But the brain benefits don’t stop there! Lion’s Mane may help prevent Alzheimer’s disease and other similar conditions. For patients who have Alzheimer’s disease, Lion's Mane offers neuroprotective benefits. Early studies suggest it can improve mental functioning, promoting nerve growth and slow cognitive decline. Meanwhile, for those suffering from nerve injuries, the shaggy fungus speeds recovery. This is as true for peripheral nerves, as for the brain: so, it can even help with the effects of a stroke.

Lion's Mane is also associated with better quality sleep because it has been shown to act similarly to CBD. Some have even suggested combining the two to help with sleep issues. Also similar to CBD, Lion's Mane can also be taken to alleviate symptoms of depression and anxiety. In one study, menopausal women consuming Lion's Mane reported feeling less irritation and anxiety after a single month.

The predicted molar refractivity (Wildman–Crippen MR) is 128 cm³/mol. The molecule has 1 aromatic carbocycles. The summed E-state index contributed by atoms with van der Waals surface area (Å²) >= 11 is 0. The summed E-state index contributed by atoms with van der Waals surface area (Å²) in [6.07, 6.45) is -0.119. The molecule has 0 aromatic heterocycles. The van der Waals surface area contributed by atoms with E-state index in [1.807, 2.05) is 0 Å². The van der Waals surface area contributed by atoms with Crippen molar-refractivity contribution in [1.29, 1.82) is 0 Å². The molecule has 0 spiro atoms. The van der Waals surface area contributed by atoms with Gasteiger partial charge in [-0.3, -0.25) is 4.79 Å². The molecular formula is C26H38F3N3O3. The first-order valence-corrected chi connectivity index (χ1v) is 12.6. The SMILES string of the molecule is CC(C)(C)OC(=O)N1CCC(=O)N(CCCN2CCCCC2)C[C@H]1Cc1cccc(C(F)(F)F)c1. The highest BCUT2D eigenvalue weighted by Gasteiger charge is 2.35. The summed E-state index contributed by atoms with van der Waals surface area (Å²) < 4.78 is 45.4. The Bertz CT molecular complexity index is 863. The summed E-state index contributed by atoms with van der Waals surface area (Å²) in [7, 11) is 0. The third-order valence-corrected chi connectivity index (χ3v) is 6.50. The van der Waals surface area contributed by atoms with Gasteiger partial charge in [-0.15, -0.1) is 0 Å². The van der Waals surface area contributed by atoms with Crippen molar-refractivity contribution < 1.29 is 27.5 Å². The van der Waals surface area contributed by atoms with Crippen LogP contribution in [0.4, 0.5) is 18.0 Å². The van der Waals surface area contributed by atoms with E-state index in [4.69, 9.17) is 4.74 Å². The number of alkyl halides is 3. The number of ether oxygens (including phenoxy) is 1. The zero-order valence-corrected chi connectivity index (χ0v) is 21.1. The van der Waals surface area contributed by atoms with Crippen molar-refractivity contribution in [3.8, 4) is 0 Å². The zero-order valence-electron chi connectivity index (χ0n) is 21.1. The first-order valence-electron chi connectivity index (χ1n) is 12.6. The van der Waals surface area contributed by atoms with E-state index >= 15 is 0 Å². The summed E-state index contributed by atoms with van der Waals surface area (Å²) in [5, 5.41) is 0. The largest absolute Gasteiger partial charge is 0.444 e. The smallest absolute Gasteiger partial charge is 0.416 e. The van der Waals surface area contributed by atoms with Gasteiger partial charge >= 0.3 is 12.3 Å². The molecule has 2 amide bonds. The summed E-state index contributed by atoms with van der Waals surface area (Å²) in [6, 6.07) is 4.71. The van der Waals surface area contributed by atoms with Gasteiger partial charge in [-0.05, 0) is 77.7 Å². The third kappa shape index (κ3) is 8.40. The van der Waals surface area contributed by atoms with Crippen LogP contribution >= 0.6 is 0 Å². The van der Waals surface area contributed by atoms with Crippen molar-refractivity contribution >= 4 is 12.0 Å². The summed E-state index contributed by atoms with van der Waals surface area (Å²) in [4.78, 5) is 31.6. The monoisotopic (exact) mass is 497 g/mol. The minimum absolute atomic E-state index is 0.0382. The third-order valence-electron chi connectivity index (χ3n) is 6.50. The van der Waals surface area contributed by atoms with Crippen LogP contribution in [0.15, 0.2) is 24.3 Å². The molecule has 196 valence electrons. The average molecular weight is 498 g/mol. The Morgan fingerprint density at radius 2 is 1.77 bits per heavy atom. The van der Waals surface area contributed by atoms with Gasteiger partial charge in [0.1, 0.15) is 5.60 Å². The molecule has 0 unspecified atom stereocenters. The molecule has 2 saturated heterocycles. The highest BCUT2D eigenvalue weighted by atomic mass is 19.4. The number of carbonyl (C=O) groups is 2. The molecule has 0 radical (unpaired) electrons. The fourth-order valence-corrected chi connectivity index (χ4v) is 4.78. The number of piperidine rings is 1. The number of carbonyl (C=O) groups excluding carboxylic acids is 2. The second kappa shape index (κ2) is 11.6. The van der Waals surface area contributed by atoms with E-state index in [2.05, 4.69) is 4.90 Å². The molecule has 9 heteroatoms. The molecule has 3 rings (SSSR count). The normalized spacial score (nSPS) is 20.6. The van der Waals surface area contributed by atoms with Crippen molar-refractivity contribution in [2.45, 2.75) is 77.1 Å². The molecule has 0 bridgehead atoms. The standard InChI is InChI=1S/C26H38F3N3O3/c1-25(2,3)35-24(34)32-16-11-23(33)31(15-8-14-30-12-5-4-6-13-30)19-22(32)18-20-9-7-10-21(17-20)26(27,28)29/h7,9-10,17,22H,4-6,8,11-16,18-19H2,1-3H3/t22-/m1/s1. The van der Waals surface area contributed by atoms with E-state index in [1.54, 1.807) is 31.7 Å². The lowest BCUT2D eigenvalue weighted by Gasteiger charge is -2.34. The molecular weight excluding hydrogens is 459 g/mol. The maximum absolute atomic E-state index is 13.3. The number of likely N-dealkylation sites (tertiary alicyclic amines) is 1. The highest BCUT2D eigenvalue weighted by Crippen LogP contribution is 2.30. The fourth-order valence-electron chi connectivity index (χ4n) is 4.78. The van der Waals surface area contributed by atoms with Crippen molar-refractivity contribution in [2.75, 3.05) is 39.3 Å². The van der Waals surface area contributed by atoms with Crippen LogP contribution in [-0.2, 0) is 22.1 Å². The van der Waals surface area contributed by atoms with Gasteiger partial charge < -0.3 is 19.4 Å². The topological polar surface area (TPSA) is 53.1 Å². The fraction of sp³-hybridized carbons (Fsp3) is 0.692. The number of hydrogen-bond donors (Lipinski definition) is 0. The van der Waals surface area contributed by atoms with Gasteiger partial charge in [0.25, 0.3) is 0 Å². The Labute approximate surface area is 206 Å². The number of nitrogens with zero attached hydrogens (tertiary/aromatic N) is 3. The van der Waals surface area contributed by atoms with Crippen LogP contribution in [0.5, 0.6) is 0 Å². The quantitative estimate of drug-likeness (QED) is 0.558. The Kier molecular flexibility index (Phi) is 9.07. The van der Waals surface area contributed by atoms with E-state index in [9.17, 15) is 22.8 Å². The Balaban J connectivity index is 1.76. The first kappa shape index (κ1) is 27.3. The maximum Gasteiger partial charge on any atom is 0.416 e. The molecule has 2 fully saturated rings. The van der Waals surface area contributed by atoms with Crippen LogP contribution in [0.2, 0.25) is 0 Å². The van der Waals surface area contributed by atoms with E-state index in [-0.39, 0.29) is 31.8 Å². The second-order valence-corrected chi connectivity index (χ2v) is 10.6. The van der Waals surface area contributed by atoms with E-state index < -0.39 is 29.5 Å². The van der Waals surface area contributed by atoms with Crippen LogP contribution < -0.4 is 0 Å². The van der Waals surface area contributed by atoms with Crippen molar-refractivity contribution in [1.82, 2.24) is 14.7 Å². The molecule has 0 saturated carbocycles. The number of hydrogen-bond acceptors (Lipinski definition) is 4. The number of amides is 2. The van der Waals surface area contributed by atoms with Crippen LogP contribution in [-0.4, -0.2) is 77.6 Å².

Lion's mane mushroom growing down from a tree

Figure 2. The fluffy Lion’s Mane is great for gut health, but its positive effects on the brain are incredibly expansive. Photo by Nikolay Kurzenko. (Shutterstock).

 

Conclusion

The Lion's Mane mushroom has a plethora of awesome benefits, but where this mushroom really shines is in the brain. From helping you get better sleep, to improving focus, to stimulating Nerve Growth Factor thereby potentially preventing neurodegenerative diseases, this mushroom can boost your brain power in several different ways.This is why we consider the Lion’s Mane to be our “Brainiac” mushroom.

If you’d like to continue your research, we encourage you to check out our blog to learn about the benefits of all of our functional mushrooms and how they compare to one another.

Have you incorporated the Lion’s Mane mushroom into your diet? What benefits have you found to taking Lion’s Mane?

 

Cover Photo by Karel Bock on Shutterstock.